Social Businesses are becoming an increasingly important area of the UK economy but need support to grow faster, a new report – produced jointly by the ScaleUp Institute and Barclays – reveals.
The report, entitled Social Scaleups: High growth businesses with impact, identifies access to finance as a more acute challenge for fast-growing social businesses than their peers in the wider economy.
It also celebrates the growth of the sector and the impact being made by social businesses on social, environmental and health challenges. Its findings are based on evidence from a wide range of sources, including the ScaleUp Institute’s annual survey and in-depth interviews of social business leaders as well as insights from experts across industry and academia.
Almost two-thirds (62%) of social scaleups say they do not have the right amount of finance in place and 57% cite access to equity finance as a vital or very important barrier to growth compared to all survey respondents (43%). In addition, 20% say they do not know enough about equity finance and 9% say they do not know where to start seeking such investment.
Access to talent and skills, UK markets and infrastructure are cited as other obstacles to growth.
The report highlights the growing impact of the sector. It reveals that eight out of ten social businesses surveyed expect to achieve more than 20% growth in the next year, with 20% already achieving turnover of over £10m and three in ten having more than 50 employees. Two-thirds have been trading for six years or more and are present across all regions and industries – not just education, arts, health and social work.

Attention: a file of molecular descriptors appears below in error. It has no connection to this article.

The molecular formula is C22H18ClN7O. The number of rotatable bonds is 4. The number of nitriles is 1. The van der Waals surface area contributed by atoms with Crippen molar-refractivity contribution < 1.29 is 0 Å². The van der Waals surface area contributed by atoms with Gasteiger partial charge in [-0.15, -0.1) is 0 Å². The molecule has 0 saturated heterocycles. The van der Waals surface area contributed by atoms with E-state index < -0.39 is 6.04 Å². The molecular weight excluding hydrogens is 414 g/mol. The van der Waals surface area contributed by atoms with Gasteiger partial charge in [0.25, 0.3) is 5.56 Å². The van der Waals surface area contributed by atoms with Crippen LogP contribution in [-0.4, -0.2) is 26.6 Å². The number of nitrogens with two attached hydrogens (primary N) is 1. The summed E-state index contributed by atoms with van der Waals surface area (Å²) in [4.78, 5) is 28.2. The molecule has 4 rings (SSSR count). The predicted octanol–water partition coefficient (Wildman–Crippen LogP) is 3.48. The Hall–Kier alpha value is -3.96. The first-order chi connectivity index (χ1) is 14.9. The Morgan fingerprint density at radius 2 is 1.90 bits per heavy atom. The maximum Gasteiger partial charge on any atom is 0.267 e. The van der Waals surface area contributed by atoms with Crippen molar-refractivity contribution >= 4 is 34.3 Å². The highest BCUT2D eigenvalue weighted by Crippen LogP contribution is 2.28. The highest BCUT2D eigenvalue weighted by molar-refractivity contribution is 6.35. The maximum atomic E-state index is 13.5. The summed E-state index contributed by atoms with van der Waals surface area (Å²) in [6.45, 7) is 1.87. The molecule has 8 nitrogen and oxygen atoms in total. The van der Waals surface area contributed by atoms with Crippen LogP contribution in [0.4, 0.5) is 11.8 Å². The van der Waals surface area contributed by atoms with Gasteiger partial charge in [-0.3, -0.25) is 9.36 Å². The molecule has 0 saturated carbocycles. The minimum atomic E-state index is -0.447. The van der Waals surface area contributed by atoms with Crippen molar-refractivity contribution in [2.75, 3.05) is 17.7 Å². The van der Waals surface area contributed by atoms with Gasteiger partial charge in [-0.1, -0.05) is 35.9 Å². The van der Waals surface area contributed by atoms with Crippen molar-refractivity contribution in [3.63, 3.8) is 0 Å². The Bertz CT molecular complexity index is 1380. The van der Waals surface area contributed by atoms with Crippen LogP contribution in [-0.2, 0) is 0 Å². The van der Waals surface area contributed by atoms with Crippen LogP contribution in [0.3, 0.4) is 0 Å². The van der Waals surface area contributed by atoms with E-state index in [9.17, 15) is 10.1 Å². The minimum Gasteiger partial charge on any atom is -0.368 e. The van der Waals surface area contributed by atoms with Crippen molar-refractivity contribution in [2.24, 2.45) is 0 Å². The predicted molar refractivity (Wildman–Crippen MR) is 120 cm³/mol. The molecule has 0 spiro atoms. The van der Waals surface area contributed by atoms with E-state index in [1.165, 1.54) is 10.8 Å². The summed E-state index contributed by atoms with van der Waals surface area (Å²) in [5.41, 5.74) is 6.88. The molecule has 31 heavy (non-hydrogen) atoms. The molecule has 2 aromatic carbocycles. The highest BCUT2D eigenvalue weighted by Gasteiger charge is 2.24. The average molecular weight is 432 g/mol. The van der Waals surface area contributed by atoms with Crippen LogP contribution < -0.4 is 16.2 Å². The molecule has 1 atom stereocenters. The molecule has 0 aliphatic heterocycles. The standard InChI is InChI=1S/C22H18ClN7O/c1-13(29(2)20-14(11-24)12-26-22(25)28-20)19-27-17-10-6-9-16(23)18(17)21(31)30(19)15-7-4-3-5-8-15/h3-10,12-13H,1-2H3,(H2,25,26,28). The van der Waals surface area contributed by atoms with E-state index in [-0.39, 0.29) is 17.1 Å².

Social businesses are also growing at a similar rate as scaleups in the wider economy – 64.8% of social businesses grew by 20% or more annually over three years, versus 65.1% for the whole sample.
The report also includes an analysis of £446m of equity investment in 231 UK social businesses. This dataset, built from the portfolios of impact investing intermediaries, shows that total investment raised and deal size has been growing since 2015, and that 28 businesses have successfully scaled by raising over £3m in equity investment.
Irene Graham, Chief Executive Officer of the ScaleUp Institute said: “The social business sector is still developing but it represents an increasingly important sector of the UK economy and many of these businesses are scaling fast. These social scaleups are delivering innovative solutions and have similar growth challenges to their peers but face more acute barriers when seeking finance.”
“While UK social businesses have attracted £446 million of equity investment since 2015, highlighting more impact investment is occurring, more still needs to be done. It is both a challenge and an opportunity for the financial community, including the traditional players, to think harder about how to reach out more effectively to social scaleups and to enable greater levels of investment. This includes the finance institutions making sure the leaders of social scaleups are aware of all the options available.”
Damian Payiatakis, Head of Impact Investing, Barclays highlighted the role that social businesses play in tackling social problems, improving people’s life chances, and responding to the climate emergency.
He said: “These findings challenge the assumptions held by some which claim that social businesses have limited potential for growth; or that they are automatically less commercial [QSA:IB5] than businesses without an explicit social or environmental mission.
“This presents exciting opportunities for investors to support early-stage, high growth impact companies. We have already seen a growing interest among clients to invest in businesses that create a positive change in addition to financial returns.”